A miniature railway track at Yippin Creek Reserve on the outskirts of Wauchope, built by the Hastings Valley Miniature Railway Society to run scale passenger carrying trains on, is now open to the public. Chrissy Jones caught up with Mark Stoker to find out more …
Tell us about your group, Mark …
The society is a not for profit group with a common interest in railways. Our hobby involves the many facets of running the railway, the club social activities and the building of the miniature trains.
You are open to the public, when …?
On the second Saturday of each month the railway is open to the public to take train rides. Anyone who can sit on a carriage is able to ride. The youngest passenger has been 2 years old, and the oldest I know of was 94 years young. Small children under 6 years need an adult to ride with them, and for safety reasons, all passengers need to be wearing covered shoes. Suitable clothes to ride behind a steam train are advised, as it is real steam and smoke that comes from the locomotive chimney.
Yippin Creek Reserve is a great location. Why was this spot chosen, and what was the process to get it up and running?
We chose Yippin Creek Reserve for many reasons, but mostly because it has been under utilised in the past and is the ideal location for our activities, as it already has picnic shelters and amenities, grassed areas and tall trees for shade. Families can picnic while watching the trains and having rides. Most parents enjoy it so much, it is more common to see the kids getting tired and dragging the parents away!
The track had to leave its original location two years ago and after consultation with Council and Wauchope Lions, the Reserve at Yippin Creek was selected as a suitable location. It has good parking, picnic facilities, toilets and shady trees, everything we needed. Although a lovely park, usage has been low for many years since Lions first built it. The landscape makes it difficult for other community uses, so the marriage of the railway with the location has been a best use solution.
Once preliminary approval was given to the concept, consideration had to be given to the laws governing use of the public park, the impact on neighbours and the existing users of the park. Two years has been spent preparing plans and reports to obtain permissions, the DA and lease. The neighbours were consulted before the application was made.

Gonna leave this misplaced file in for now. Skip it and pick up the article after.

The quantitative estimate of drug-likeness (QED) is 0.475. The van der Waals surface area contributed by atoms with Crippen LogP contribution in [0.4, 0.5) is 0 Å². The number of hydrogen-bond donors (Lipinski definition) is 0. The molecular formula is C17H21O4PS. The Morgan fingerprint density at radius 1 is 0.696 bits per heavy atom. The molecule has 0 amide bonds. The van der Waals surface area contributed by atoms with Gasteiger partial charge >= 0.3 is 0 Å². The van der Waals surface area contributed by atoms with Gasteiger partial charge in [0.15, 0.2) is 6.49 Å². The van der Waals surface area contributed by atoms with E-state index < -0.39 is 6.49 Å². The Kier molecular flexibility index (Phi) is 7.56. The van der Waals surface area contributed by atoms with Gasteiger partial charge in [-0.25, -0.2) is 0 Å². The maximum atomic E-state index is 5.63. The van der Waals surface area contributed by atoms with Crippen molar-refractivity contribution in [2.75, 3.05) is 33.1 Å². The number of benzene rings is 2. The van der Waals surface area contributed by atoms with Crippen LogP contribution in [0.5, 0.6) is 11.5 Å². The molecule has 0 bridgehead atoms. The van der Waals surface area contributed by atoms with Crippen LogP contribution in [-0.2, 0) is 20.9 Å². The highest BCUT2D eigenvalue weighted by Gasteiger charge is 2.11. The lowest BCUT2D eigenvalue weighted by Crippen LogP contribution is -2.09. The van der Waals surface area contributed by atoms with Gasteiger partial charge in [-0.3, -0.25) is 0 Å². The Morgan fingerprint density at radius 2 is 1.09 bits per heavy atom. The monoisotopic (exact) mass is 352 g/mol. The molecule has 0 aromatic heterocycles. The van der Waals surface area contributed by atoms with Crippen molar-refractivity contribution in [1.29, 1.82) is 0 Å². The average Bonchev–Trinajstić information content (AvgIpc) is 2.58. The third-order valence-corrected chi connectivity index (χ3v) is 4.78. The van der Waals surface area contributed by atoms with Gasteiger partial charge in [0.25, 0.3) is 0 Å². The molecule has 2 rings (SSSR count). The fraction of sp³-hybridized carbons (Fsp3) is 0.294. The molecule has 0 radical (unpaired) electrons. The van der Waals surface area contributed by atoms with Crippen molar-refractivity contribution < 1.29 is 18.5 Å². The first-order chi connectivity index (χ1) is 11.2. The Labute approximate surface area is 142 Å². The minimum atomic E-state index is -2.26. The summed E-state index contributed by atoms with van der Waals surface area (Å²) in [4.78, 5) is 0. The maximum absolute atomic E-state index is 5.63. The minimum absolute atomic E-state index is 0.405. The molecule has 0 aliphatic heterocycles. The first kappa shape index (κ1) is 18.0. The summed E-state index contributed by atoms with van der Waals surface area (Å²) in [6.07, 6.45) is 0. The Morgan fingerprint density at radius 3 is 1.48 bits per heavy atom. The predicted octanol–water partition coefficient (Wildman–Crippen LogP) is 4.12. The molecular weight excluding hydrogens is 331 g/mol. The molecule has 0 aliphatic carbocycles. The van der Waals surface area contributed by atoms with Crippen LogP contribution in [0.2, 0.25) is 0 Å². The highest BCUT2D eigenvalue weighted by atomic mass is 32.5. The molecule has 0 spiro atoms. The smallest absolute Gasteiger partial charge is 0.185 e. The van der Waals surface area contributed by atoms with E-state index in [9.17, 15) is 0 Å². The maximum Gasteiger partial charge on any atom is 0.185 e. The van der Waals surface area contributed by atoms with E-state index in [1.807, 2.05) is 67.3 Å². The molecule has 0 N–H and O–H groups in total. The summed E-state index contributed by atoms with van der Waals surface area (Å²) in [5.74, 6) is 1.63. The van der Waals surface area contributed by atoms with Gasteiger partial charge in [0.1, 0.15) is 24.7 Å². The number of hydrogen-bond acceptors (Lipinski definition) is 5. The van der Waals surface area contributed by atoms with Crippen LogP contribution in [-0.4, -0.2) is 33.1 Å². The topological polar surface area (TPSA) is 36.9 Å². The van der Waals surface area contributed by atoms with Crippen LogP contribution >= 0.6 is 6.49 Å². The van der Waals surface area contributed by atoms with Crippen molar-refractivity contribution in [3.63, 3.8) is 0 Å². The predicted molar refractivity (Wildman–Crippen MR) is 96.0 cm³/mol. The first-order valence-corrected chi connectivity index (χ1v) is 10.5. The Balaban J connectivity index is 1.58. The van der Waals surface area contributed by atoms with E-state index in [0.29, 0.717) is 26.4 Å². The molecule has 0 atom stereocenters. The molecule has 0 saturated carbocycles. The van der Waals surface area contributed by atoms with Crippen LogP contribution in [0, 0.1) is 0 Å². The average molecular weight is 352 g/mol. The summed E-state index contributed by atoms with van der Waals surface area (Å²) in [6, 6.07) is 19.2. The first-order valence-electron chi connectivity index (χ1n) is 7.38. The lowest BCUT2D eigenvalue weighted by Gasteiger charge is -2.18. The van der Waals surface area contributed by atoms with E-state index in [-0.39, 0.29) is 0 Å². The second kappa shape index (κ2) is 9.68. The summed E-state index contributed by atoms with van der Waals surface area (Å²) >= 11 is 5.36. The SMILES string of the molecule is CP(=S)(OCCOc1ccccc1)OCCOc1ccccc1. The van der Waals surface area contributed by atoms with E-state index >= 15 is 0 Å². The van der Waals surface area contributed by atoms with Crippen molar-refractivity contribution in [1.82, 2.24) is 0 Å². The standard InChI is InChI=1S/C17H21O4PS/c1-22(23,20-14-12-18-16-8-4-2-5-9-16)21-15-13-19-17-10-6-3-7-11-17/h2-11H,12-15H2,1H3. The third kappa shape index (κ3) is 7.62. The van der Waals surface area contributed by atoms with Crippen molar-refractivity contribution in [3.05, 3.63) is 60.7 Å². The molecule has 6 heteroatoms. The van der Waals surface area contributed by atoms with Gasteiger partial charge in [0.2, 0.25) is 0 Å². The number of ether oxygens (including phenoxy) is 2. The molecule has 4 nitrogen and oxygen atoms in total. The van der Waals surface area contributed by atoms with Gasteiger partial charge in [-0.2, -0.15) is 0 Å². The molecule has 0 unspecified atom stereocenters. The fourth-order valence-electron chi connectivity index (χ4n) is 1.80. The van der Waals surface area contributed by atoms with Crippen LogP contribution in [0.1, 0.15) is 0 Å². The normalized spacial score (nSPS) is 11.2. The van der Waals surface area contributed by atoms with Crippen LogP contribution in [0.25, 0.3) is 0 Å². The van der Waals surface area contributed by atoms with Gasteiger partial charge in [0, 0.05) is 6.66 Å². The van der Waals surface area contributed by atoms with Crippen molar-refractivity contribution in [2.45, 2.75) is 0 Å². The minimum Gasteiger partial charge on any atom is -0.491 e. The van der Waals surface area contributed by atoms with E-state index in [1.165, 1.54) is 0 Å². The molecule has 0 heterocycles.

Council, representing the community as a whole, required certain provisions be made to ensure the park’s existing usage wasn’t adversely affected. This was all incorporated into the DA in order to develop a good plan. We found everyone concerned to be very helpful. Council staff, and we have been assisted by a large number, have been very helpful with suggestions and generous with their time.
During this time, the entire track and all its equipment was dismantled, stripped back, reconditioned and repainted in preparation for the new site. Approval was granted in December, but insurance and legals, and then the rain, held up actual work commencing until new year. The soft, rain soaked ground held up Jeff from Mid North Coast Tree Services and the consulting arborist John Kennedy from doing the tree pruning and removing some old stumps and unsafe trees until early February.
The trains look fantastic – just like the real thing, only smaller. Do they run the same?
They sure do. The trains are scale working models of actual steam locomotives. Each is powerful enough to pull a set of carriages with both children and adult passengers. The locomotives are built by the club members in home workshops; it takes about 1,000 man hours to build each loco and can take many years of spare time to complete.
The specifications are exacting and must meet the AALS codes and rules. It is not just a replica, but must actually work like the real train.
The Society is affiliated to the Australian Association of Live Steamers. What does this entail?
The AALS regulates the hobby through its codes and two independent standing committees, one for the steam boiler codes and another for safe working of tracks and carriages. The affiliation has 85 clubs throughout the country.
Our club is over 10 years old with about 25 members, aged between 12 and 90.
A lot of work been done. Who was involved?
Our members have put in over 800 hours on site to lay the track. We could not have done it without the assistance of many people; they have been very supportive. There is a long list of supporters at the station platform.
Who can join your group?
Anyone interested in trains and having fun is welcome. There is a small subscription each year, and we expect members to help with the upkeep of the reserve, track and equipment. We are a club with members of various talents, and it is the mix and cooperation that makes it fun and satisfying. Be warned though, once you have driven a steam locomotive, in the words of one member: “It’s addictive”.
If you think you may be interested, come to the next running day, talk to a member, get a member information pack, and attend some activities.
We start at 10am and finish at 2pm, the second Saturday of each month. The track is on the corner of Yippen Creek Road and Beechwood Road at Wauchope. Turn at the showground heading for the racetrack, and look for the steam plume and listen for the train whistle!